Peter Foster says he's convinced Gold Coast man John Chardon murdered his wife Novy in 2013 and is as "guilty as sin".
The convicted conman appeared in the Brisbane Magistrates Court on Wednesday where he was the first person to give evidence in the businessman's committal hearing.
Foster claimed there was nothing in it for him when he started working with police in 2015 to try to extract information about Chardon regarding the disappearance of his wife.
The court heard he contacted investigators after a news broadcast about a search for Novy's body came on the television where the pair were both incarcerated.
Foster claimed after telling Chardon about the segment, the accused killer said 'well they won't find her there', before he proceeded to get his lunch and call his lawyer.
"He didn't seem at all perturbed," he said.
"If you didn't have anything to do with your wife's disappearance, you would just be sitting glued to the TV."
The court heard Foster then requested police provide him with a listening device for him to use when he was moved into Chardon's cell.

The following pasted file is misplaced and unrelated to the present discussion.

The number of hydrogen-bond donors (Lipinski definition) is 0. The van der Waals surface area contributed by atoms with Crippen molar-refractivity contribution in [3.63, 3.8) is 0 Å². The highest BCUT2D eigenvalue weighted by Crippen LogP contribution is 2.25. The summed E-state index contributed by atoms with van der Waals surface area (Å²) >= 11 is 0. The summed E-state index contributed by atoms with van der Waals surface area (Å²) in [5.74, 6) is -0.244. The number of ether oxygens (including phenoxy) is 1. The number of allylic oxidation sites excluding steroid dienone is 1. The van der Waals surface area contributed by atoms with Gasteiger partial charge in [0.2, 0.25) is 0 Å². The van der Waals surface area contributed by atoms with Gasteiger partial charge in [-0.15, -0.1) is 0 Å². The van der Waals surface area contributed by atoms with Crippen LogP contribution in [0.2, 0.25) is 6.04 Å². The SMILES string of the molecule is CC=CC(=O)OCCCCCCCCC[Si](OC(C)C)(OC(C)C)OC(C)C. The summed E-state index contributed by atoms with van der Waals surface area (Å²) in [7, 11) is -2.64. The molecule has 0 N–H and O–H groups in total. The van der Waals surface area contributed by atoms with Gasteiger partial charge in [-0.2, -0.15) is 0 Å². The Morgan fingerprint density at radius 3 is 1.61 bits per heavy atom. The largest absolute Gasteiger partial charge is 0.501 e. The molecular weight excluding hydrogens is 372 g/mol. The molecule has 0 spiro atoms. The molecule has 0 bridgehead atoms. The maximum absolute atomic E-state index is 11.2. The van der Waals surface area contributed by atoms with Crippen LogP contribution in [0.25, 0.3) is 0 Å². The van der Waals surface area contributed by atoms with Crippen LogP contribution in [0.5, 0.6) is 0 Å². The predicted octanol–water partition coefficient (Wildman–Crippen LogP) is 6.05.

Chardon's barrister Tony Kimmins repeatedly asked Foster what he was after in return, be it a financial reward or a reduction in his sentence.
But the notorious conman held firm.
"At the time I just thought: 'Who's speaking for Novy?'," he said.
"I think if she was a blonde-haired, blue-eyed beach girl there would've been more of an outcry."
Foster claimed his involvement in the case was not supposed to be made public and he had been assaulted in jail as a result.
The court heard he regretted his decision to involve himself but since 2015 he had kept thinking of his idol, Brisbane Broncos rugby league coach Wayne Bennett.
"Coach Bennett would say 'you tell the truth and you do your civic duty'," he said.
Foster said his gut feeling was that Chardon was "as guilty as sin" for the murder of his wife.
Police charged him in June 2016, more than three years after her disappearance.
The 34-year-old Novy was last seen at their home on February 6, 2013.
Her car was found at a Nerang train station a few days later, but despite extensive searches and a $250,000 reward, her body has never been found.